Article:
Thursday, April 11, 2013

Silver Linings Playbook, Mental Illness, and the Church

by Rachel Donegan

I have bipolar II disorder. Let’s just get that out of the way right now.

But I didn’t always have it, nor did I always understand it. In high school, I remember hearing some news story about a Hollywood actress who went to rehab for depression, and thinking, “What could you possibly have in your life to be depressed about?”

Seven years later, mental illness hit me like a freight train, and there was no going back.


Silver Linings Playbook, Bradley Cooper, Jennifer Lawrence, David O. RussellIn December, while on break from graduate school, I went with two close friends to see David O. Russell’s Silver Linings Playbook (which comes out on DVD April 30th). I’d heard good things about it, but as someone who lives on the lower end of the financial spectrum, I did some homework beforehand to see if this movie was worth sacrificing ten bucks on.

It was then I learned that the film was truly a labor of love. Russell, the film’s director and screenwriter, made the movie for his son, who has both bipolar and obsessive-compulsive disorder. He made the movie to let his son know he was loved and understood, which is beautiful.

I had to see the movie after that. Russell, Bradley Cooper, and Jennifer Lawrence all do an impressive and authentic job of portraying just how complex, isolating, and frustrating mental illness and its stigma can be, and how essential community is to the recovery process.

I, like Bradley Cooper’s character, Pat Solitano, hate that I need medication in order to function. I too hate that seemingly harmless things like songs can trigger emotional collapse, or that sometimes words jump out of my mouth before I can reach out and stop them. I know the embarrassment of falling apart in front of a group of people who cannot comprehend what they’re witnessing. And, like Jennifer Lawrence’s Tiffany Maxwell, I know the anger, shame, and betrayal of being judged for a disease that I cannot control on my own.

During the film, I sat in the darkness of the theater, simultaneously laughing at the film’s humor and crying over its honesty and poignancy. I kept returning to the same thought: “Someone finally gets this…I am not the only one. I am not alone.” Great films and great stories have that kind of emotional heft and personal relatability, and Silver Linings Playbook fits that description well.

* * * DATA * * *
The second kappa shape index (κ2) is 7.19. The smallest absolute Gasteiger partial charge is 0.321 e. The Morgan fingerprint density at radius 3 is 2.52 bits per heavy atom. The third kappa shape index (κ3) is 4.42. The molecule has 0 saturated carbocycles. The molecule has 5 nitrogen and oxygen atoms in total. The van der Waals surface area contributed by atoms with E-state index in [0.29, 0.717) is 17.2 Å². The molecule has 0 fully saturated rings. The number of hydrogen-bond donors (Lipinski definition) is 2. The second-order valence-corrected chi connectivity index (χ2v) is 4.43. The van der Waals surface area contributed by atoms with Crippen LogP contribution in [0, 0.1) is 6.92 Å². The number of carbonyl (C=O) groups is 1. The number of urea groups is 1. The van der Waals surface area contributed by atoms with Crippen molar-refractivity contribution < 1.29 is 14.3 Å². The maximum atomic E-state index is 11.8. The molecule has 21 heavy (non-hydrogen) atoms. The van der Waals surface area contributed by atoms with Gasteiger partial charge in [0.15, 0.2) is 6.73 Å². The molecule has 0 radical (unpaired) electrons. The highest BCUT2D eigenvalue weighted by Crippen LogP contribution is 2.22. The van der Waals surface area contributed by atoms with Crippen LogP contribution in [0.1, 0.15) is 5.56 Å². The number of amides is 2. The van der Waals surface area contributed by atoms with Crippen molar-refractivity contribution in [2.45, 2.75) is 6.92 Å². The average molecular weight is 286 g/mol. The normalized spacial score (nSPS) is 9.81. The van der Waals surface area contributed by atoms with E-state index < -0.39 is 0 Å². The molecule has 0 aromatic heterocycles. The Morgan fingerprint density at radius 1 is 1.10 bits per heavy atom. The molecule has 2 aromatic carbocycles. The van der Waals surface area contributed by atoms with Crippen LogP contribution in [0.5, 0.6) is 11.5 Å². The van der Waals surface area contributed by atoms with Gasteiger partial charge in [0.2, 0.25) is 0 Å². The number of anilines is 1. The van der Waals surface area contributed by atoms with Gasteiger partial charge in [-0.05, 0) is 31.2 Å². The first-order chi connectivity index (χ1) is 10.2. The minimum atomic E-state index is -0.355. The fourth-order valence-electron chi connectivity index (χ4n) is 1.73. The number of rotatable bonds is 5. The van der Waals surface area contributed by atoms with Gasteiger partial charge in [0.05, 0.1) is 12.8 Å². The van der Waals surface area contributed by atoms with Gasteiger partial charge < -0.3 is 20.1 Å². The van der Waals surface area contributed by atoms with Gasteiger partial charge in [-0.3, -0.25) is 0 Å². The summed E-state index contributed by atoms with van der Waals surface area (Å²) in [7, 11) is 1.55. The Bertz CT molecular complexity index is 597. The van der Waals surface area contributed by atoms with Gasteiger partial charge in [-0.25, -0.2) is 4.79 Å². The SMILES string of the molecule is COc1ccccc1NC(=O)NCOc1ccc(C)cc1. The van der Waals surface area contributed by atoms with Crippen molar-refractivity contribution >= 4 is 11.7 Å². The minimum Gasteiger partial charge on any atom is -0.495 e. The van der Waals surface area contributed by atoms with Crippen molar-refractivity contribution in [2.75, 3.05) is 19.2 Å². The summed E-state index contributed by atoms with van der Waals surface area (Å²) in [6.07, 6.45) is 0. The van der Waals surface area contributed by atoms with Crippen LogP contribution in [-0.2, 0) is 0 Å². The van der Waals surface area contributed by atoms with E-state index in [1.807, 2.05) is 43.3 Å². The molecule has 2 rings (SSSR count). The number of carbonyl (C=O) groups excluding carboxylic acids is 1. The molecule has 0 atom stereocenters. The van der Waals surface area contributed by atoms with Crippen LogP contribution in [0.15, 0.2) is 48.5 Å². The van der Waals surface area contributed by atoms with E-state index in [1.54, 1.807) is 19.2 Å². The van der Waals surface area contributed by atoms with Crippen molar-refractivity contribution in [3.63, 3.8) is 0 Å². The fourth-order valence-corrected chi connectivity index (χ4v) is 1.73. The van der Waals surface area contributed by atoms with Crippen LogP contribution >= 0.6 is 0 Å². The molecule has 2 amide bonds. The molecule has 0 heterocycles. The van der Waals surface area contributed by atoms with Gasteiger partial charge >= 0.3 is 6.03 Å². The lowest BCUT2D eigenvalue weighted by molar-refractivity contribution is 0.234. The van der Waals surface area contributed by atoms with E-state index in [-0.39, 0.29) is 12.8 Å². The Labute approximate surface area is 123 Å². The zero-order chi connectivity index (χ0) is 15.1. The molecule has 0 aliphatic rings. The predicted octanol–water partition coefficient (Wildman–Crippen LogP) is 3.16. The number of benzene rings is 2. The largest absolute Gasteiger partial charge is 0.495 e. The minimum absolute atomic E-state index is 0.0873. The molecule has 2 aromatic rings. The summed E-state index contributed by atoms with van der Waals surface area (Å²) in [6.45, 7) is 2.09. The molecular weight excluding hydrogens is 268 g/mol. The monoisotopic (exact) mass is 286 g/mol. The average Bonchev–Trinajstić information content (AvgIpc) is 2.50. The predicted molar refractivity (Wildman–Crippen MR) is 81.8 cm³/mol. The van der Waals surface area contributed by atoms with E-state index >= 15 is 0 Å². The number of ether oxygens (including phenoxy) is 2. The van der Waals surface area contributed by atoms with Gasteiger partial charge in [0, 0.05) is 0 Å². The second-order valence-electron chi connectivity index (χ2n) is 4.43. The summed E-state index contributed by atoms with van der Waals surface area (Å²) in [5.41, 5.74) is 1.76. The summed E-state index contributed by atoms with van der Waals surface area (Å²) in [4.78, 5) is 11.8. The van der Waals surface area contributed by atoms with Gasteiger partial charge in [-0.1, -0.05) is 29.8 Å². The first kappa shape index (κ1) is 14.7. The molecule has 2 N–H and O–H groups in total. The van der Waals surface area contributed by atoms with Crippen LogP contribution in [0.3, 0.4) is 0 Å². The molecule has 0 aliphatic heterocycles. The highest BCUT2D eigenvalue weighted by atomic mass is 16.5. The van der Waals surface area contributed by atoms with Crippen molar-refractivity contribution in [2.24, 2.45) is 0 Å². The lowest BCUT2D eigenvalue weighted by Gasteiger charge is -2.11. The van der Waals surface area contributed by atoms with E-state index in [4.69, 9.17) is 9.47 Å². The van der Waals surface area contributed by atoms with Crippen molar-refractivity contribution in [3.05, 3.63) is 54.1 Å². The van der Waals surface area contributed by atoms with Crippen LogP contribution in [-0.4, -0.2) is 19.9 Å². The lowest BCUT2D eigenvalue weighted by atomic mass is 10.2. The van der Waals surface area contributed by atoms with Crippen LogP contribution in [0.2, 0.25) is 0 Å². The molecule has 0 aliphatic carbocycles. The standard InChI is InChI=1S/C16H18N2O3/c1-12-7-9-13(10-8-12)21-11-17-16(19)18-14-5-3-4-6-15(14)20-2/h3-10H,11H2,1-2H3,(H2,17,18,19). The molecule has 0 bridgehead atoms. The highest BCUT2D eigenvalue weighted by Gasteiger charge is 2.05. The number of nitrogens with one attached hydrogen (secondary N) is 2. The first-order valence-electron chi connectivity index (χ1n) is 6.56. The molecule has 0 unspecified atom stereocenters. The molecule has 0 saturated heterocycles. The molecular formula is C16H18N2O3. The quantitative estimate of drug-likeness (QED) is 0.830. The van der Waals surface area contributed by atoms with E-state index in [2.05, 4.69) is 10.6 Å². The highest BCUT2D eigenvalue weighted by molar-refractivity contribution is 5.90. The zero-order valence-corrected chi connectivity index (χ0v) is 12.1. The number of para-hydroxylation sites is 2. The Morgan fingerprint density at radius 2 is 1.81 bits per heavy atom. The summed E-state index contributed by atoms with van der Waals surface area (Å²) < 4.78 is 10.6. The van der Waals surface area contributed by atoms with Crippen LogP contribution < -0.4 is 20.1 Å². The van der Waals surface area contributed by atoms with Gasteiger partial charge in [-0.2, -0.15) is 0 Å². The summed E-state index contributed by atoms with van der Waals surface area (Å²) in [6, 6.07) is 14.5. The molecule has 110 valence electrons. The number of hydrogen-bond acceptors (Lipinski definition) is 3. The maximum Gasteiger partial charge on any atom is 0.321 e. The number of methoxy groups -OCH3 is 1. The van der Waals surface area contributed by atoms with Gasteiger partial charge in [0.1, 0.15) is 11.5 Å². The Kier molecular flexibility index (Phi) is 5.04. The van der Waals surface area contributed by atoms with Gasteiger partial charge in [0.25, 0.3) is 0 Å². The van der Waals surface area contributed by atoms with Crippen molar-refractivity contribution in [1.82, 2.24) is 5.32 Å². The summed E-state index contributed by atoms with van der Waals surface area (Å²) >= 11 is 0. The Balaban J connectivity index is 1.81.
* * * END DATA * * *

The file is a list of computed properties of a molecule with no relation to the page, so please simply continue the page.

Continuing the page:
How does the church get so wrong what Hollywood gets so right?

Like most people with Bipolar II, I was first misdiagnosed with severe clinical depression. Out of fear, I kept the diagnosis close and quiet. The very few friends that I told were sworn to secrecy until I knew how to handle it.

Slowly but surely I started to open up to the people I went to house church with about the “black dog,” as Winston Churchill once called it, of depression. I could tell from their faces that many of them didn’t know what to say, but they were supportive.

For the next two years I went through cycles where I went to therapy (at a wonderful Christian non-profit agency), prayed and cried out to God nightly, slowly got better, and inevitably collapse again. All the while, my self-hatred boiled under the surface. WHY couldn’t I get better?  WHY couldn’t I just be normal? I don’t want to be “the girl with all the problems” anymore!
why, pencil, paper, questions 
My anger at my illness, at myself, and sometimes at God was overwhelming. “Why?” became the constant question without an answer.

After my re-diagnosis, things seemed to change. Many friends—both inside and outside of the church—started to quietly, but collectively, distance themselves from me. I was both puzzled and terribly hurt. Actions like that just confirmed the dark and horrible things that mental illness was already telling me: “You are broken beyond repair, and are a sucking, annoying, black hole of need. It’s not fair that other people would have to deal with you. It would be so much better for everyone if you weren’t there.”

But then I realized something: the church is much more familiar with how to handle episodic suffering than chronic suffering. We know how to show up at visitations and funerals with casseroles in hand. We can send “Get Well Soon!” and “In Sympathy” cards with ease because physical illnesses, relatively speaking, are short-term problems and are more accepted and understood than long term ones.

Many people in my life could handle my depression when they thought it was temporary. But when it comes to long term suffering, the church fidgets and uncomfortably looks away. In his TEDTalk from 2011, the late Roger Ebert said about long-term illnesses: “It is human nature to look away from illness. We don’t enjoy a reminder of our own fragile mortality.”